Green is the scene, and dairy processors are grappling with the concept of sustainability in their operations. With the cost of energy these days, the need to go green is as much out of cost as concern for the environment.
Packaging is one of many issues, but a significant one, since food can’t get to market without it. Luckily for processors, packaging suppliers are hard at work creating solutions to help the cause. We asked some of them what they’re up to. An extended version of this Q&A can be found at www.dairyfoods.com/dfr.
DFR: How do you define sustainable packaging?
Barbara Drillings, marketing communication manager, Seal-It Division of Printpack Inc.: We define sustainability as a journey, not a destination. … [It’s] meeting the needs of the present without compromising the future.
Brian Glasbrenner, global business and market development manager – Ingeo, NatureWorks LLC: NatureWorks was a founding member of the Sustainable Packaging Coalition (SPC). The SPC states that sustainable packaging is beneficial, safe and healthy for individuals and communities throughout its life cycle; meets market criteria for performance and cost; is sourced, manufactured, transported, and recycled using renewable energy; maximizes the use of renewable or recycled source materials; is manufactured using clean production technologies and best practices; is made from materials healthy in all probable end-of-life scenarios; is physically designed to optimize materials and energy; and is effectively recovered and utilized in biological and/or industrial cradle-to-cradle cycles.
Jill Hanegraaf, market manager, business development, Curwood Inc., a Bemis Company: We have used both Wal-Mart 7 R’s as well as the Sustainable Packaging Coalition’s definitions as a guide.
Ed Klein, vice president of environmental affairs for Tetra Pak Inc.: This boils down to what we consider the three R’s: renew, reduce and recycle. Tetra Pak cartons are 70 to 81 percent paper, a renewable resource. Tetra Pak cartons have the lowest product-to-package ratio in the liquid foods industry: 93% product and 7% packaging, as opposed to 40/60 for plastic bottles. Tetra Pak employs recycling coordinators around the country who are solely dedicated to increasing the recycling rate of our packages.
Brian Muehl, manager, materials technology, Alcan Packaging Food Americas: At Alcan, sustainable packaging is a holistic approach that considers the economic, social and environmental impact of our products and processes. …We continually work to develop packaging that ensures that our customers’ product is packaged, stored, delivered and used safely. We work to increase shelf life to minimize food waste.
Tom Shaver, vice president of marketing, North and Central America, SIG Combibloc Inc.: We believe actions to benefit our environment can only have a true impact when taken from an integrated perspective over the entire life span and value chain of our products. This is why sustainable packaging for SIG Combibloc means reducing our carbon footprint from our entire process, starting with the use of renewable resources (wood fiber), lean production processes and logistics to reduce the use of energy and finally the complete ability to recycle our packaging.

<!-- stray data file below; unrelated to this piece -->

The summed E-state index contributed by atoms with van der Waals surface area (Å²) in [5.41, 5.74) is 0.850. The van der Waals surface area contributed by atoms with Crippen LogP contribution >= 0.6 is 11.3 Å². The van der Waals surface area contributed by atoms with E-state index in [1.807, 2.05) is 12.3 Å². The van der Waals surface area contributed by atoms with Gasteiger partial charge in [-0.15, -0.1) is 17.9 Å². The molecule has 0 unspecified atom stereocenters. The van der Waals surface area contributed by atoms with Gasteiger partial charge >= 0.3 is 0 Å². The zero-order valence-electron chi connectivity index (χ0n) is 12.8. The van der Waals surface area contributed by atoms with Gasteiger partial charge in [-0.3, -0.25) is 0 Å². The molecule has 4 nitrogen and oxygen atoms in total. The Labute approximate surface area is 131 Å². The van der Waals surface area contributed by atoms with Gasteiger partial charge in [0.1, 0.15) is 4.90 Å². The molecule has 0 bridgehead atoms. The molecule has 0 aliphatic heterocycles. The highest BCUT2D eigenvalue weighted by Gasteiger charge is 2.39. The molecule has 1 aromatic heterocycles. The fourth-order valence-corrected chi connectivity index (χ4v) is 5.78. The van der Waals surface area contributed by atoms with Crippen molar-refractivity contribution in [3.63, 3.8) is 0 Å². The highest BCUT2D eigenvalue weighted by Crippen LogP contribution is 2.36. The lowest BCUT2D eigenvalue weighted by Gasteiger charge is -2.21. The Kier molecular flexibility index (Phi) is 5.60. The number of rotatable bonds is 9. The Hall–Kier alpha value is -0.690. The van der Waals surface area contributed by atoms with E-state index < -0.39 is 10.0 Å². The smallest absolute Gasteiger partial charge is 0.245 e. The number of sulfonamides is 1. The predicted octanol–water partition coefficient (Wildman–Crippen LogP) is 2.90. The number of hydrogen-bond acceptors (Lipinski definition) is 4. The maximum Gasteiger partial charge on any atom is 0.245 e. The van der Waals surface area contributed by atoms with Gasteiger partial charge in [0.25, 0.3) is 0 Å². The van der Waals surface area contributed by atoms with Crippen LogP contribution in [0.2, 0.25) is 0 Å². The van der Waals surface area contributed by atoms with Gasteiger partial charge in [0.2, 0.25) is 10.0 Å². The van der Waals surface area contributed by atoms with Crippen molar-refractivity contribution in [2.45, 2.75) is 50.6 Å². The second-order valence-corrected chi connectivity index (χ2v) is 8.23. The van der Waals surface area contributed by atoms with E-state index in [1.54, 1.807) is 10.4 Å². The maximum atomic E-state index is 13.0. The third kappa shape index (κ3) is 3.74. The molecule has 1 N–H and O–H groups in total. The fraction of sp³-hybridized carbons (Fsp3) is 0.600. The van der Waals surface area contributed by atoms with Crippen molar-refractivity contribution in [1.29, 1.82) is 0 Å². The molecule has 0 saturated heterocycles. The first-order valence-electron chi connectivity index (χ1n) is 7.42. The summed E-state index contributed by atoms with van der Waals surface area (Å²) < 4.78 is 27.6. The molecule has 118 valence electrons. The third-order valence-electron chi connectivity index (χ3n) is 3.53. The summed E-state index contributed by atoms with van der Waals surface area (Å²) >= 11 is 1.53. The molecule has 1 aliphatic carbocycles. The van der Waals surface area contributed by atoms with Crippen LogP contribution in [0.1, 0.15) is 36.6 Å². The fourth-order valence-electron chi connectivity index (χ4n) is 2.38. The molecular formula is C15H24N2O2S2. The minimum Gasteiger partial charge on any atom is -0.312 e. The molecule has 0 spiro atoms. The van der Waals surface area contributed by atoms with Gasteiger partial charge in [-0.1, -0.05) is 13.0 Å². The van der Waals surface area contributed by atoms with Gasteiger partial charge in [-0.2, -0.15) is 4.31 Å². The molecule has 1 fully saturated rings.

DFR: Explain the history of your company’s progress in this field.
Drillings: Seal-It is one of the only converters of heat-shrink films that offers EarthFirst PLA films … a compostable, environmentally friendly film that has all the specifications of our other films in that it prints well, shrinks extremely well and it has excellent machineability. In addition, we offer PETG Embrace HY, also considered an environmentally friendly film in its ability to be recyclable. Printpack also offers a wide range of sustainable films within its Natura family of products.
Ron Giordano, chairman and chief executive officer, H.S. Crocker Co. Inc.: [We have] over the past 10 years based every decision upon the effect it would have on raw material needs and availability of recyclability. Reduction of waste and elimination of products that create environmental concerns have a high priority in our company.
Glasbrenner: We are the first company to offer a family of commercially available low-carbon-footprint polymers derived from 100 percent annually renewable resources with cost and performance that compete with petroleum-based packaging materials and fibers. This biopolymer, Ingeo, uses 65 percent less fossil fuel to produce and emits 80 percent less greenhouse gas than traditional petroleum-based polymers.
Hanegraaf: Innovation and material science is our focus. We have always sought to provide our customers with the most efficient packaging material solutions. Our focus on thin, high-barrier packaging materials has reduced packaging material weight and volume. Innovative, proprietary high-barrier materials development has extended product shelf life reducing product throw-aways. Curwood has developed some of the thinnest OPET films on the market, providing cost benefits to our customers as well as reduced material weight and volume, leading to source reduction.
Klein: Tetra Pak has been leading the entire industry in facilitating carton recycling since 1990, and for the past seven years, climate-change mitigation and sustainable forestry have also been top initiatives for our company. Since 2002, we’ve reduced energy consumption by 27 percent at our U.S. aseptic converting plant and 15 percent at our other converting plants.
Jay Martin, vice president of operations, IPEC: IPEC made a commitment very early on by hiring a director of environmental compliance and committing to develop a continuous improvement program focused solely on sustainable packaging strategies and environmental initiatives.